Later in the novel, John begins to hate all the white men. But John could not convince himself that the richest man in the world deserve to die. It was too easy.
If he killed the richest white man in the world, then the second-richest white man would take his place. It is obvious from the above quotation that John does not hate only white people, he hates all white society.
He is angry at them for what they have done to the world. He blames white men for his own bad situation, as well as for the miserable life of the other Indians. They were pale and beautiful. John knew these white boys. Not these two in particular, but white boys in general. He had been in high school with boys like these. He hates them for who they are. John thinks that white people have better lives because of their skin colour and he resents their arrogant and haughty behaviour.
As regards to the real situation of Native Indians, whites and racism is a case which happened in Albuquerque, New Mexico in After it, they covered his mouth by a towel and burned the sign of swastika on his arms. It was for the first time. However, Alexie sheds a new light of a grim picture of racial conflict between the Native Americans and the whites through portraying the character of John Schmidt, Social realism from Bangladesh perspectives, we can mention that many Bengali writers have focused on racial conflicts, poverty, drug European Scientific Journal April edition vol.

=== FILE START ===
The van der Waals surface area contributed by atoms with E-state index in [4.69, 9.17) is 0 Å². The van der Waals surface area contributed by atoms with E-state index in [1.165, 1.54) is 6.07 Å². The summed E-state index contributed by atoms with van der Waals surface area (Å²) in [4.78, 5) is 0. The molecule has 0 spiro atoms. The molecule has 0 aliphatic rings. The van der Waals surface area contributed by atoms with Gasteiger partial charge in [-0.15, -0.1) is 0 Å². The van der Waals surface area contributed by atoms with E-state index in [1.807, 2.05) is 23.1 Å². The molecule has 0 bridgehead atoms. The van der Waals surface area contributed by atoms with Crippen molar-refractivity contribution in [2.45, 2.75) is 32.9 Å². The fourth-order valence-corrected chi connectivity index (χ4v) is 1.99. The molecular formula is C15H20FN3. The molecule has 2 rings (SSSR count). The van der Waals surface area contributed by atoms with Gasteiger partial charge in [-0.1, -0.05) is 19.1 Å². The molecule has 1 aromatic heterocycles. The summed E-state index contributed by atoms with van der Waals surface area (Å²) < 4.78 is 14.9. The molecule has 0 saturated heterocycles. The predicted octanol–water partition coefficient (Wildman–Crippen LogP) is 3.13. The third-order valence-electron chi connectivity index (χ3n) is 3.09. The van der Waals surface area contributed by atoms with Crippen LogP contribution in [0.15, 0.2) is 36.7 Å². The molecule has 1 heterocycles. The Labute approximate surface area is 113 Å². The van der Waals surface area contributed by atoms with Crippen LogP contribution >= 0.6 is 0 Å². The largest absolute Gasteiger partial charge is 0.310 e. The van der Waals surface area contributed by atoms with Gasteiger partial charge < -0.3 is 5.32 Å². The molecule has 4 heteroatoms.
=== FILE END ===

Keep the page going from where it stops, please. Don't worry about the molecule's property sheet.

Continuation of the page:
Alexian philosophy is equally true in a third world country like Bangladesh. Many younger generations, poorer sections of communities and down trodden people are mostly victim of drug addiction, poverty, unemployment problem, suicidal act, and so forth here in Bangladesh. Subaltern and inferior beings are deprived of basic human needs; they suffer from malnutrition, various kinds of diseases, gender discrimination, racial conflicts, poverty, drug addiction, and so on.
Dalit writings mean- pain, sorrow, resistance, protest, classism, oppressed, suppressed, untouchable found in the literature of different countries. The pioneers of this writing are Phillis Wheatney and Olaudah Equiano, who began their work in late 18th century.